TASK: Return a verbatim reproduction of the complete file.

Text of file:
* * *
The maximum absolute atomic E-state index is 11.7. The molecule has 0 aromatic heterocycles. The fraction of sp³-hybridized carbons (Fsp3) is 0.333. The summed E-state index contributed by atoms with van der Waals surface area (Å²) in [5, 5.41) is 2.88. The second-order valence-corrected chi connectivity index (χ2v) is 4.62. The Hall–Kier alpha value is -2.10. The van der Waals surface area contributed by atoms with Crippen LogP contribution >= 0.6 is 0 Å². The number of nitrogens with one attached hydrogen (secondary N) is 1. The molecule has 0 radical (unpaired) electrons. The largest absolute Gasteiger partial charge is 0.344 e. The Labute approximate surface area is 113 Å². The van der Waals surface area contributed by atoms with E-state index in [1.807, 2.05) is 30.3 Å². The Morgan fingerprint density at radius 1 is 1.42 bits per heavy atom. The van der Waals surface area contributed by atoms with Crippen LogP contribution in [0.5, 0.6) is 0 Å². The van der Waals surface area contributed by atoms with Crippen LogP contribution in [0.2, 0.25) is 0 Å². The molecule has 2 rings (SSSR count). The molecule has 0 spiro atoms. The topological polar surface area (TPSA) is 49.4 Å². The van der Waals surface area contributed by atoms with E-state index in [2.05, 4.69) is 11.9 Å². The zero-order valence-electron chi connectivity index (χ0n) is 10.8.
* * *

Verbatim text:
The maximum absolute atomic E-state index is 11.7. The molecule has 0 aromatic heterocycles. The fraction of sp³-hybridized carbons (Fsp3) is 0.333. The summed E-state index contributed by atoms with van der Waals surface area (Å²) in [5, 5.41) is 2.88. The second-order valence-corrected chi connectivity index (χ2v) is 4.62. The Hall–Kier alpha value is -2.10. The van der Waals surface area contributed by atoms with Crippen LogP contribution >= 0.6 is 0 Å². The number of nitrogens with one attached hydrogen (secondary N) is 1. The molecule has 0 radical (unpaired) electrons. The largest absolute Gasteiger partial charge is 0.344 e. The Labute approximate surface area is 113 Å². The van der Waals surface area contributed by atoms with E-state index in [1.807, 2.05) is 30.3 Å². The Morgan fingerprint density at radius 1 is 1.42 bits per heavy atom. The van der Waals surface area contributed by atoms with Crippen LogP contribution in [0.5, 0.6) is 0 Å². The van der Waals surface area contributed by atoms with Crippen LogP contribution in [0.2, 0.25) is 0 Å². The molecule has 2 rings (SSSR count). The molecule has 0 spiro atoms. The topological polar surface area (TPSA) is 49.4 Å². The van der Waals surface area contributed by atoms with E-state index in [2.05, 4.69) is 11.9 Å². The zero-order valence-electron chi connectivity index (χ0n) is 10.8.